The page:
Natasha Sistrunk Robinson is an inspirational speaker, freelance writer, and human trafficking advocate. As a graduate of the U.S. Naval Academy and Gordon-Conwell Theological Seminary (M.A. Christian Leadership), she has over 15 years of experience in leadership and mentoring. She is currently authoring a book about mentoring women from the perspective of intentional discipleship. Natasha resides in North Carolina with her husband and daughter. Connect with Natasha through her website or blog, on facebook or on twitter.
“Unfreezing Eve from the story of her sin.” This was the focus of the Reclaiming Eve book review I wrote a few months ago. Now that I’ve read the book three times, other nuggets are sparking my interest and passion. As I sit down tonight, I seem to connect with a very simple sentence tucked away in Chapter 7, Restored: The Serving Woman:
“Read to educate yourself.”
Next to that sentence in the margins, I have scribbled the word, “Yes!”
I am a leader, which in the Christian context means that I am a serving woman. For the past few years, I have been serving the women at my church as the Founder and co-director of the Women’s Mentoring Ministry. We focus on helping women understand their identity in Christ Jesus. Before they can understand their identity, they must first know God.
The majority of our struggles and insecurities in life are a result of a poor theology concerning God or an inaccurate view of ourselves. If we are confused about the God we serve and are strangers to ourselves, it becomes difficult if not impossible to love others well.
Obtaining an accurate view of God begins with theological reflection. It is important that women learn how to think theologically and that often requires reading and a commitment to study. Completing deep studies and wide readings through large chunks of the Bible informs us about our God who longs to be known. The Bible reminds us of God’s love, his redemptive story, and his kingdom agenda. The Bible also reminds us of our purpose and convicts us of any wrong doing. In addition to the Bible, reading Christian classics are also a good source of learning. Finally, reading books that help us develop a Christian worldview, exposes us to injustices and God’s hand at work in the world, and Christian biographies are also helpful choices for our reading diet.
Besides knowing God and learning about ourselves, reading is an excellent discipline to help us prepare for our Christian calling. Part of my responsibility as a leader and mentor is to train and prepare others to lead and mentor well. One of my most challenging undertakings has been convincing mentees of their need to develop the discipline of study. The writer of Hebrews makes an interesting statement when chastising the hearers of his words:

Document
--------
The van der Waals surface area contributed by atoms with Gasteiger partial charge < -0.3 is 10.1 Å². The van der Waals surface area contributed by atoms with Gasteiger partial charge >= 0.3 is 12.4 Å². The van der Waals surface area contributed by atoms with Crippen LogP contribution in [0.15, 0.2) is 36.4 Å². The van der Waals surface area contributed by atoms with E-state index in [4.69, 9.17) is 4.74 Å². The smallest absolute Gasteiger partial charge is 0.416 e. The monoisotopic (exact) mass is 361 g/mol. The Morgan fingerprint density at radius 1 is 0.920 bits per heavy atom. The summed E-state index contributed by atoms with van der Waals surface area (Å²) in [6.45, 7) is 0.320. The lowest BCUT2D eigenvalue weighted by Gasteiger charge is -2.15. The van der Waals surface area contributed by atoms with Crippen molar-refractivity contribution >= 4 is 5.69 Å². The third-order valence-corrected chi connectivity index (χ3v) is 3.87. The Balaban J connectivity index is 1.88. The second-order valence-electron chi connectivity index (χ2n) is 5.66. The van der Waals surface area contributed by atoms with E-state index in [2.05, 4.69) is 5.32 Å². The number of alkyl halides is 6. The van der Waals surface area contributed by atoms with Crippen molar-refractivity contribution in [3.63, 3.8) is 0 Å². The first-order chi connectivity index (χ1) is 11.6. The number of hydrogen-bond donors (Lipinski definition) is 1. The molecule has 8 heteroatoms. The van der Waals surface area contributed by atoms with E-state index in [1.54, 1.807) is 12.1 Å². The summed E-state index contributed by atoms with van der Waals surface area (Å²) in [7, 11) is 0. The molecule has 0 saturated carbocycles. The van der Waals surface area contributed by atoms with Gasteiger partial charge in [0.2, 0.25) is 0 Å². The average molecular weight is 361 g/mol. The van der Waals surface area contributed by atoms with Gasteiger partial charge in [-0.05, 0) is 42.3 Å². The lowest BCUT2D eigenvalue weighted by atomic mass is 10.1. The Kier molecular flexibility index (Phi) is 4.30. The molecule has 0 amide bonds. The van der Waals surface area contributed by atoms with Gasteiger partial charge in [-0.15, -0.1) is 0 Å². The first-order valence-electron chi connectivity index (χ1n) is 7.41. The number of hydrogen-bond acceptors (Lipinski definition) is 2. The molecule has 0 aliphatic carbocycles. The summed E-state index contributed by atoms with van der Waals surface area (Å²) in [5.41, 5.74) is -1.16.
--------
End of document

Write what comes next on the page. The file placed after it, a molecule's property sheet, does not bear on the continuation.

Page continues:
We have much to say about this, but it is hard to explain because you are slow to learn. In fact, though by this time you ought to be teachers, you need someone to teach you the elementary truths of God’s word all over again. You need milk, not solid food! Anyone who lives on milk, being still an infant, is not acquainted with the teaching about righteousness. But solid food is for the mature, who by constant use have trained themselves to distinguish good from evil (Heb. 5:11-14 NIV).
Reading increases our learning. Reading also solidifies the understanding of our faith so we are not constantly having to learn the basic elementary truths. Like a baby who grows from drinking milk to eventually eating solid foods, reading matures us and ushers us on to holy and righteous living. Reading also helps us grow in wisdom, knowledge, and understanding. Through the power of the Holy Spirit, it helps us to discern the difference between good and evil.
It is widely accepted that all great leaders read. If we are to equip women for leadership that includes training and encouraging their discipline of study so they grow in spiritual maturity and are able teachers of others.
We don’t need to stay in a place where we are confused about ourselves, about God, and about our struggles and insecurities. We have the opportunity to learn and grow so we might be better leaders and lovers of those God places in our lives. In that spirit, let’s go about Reclaiming Eve by encouraging every woman to eat more and more solid spiritual food. Let’s read!
Here are a few recommended reads to help women think theologically:
How to Think Theologically by Howard W. Stone & James O. Duke Think Like Jesus: Make the Right Decision Every Time by George Barna Discipleship of the Mind: Learning to Love God in the Ways We Think by James W. Sire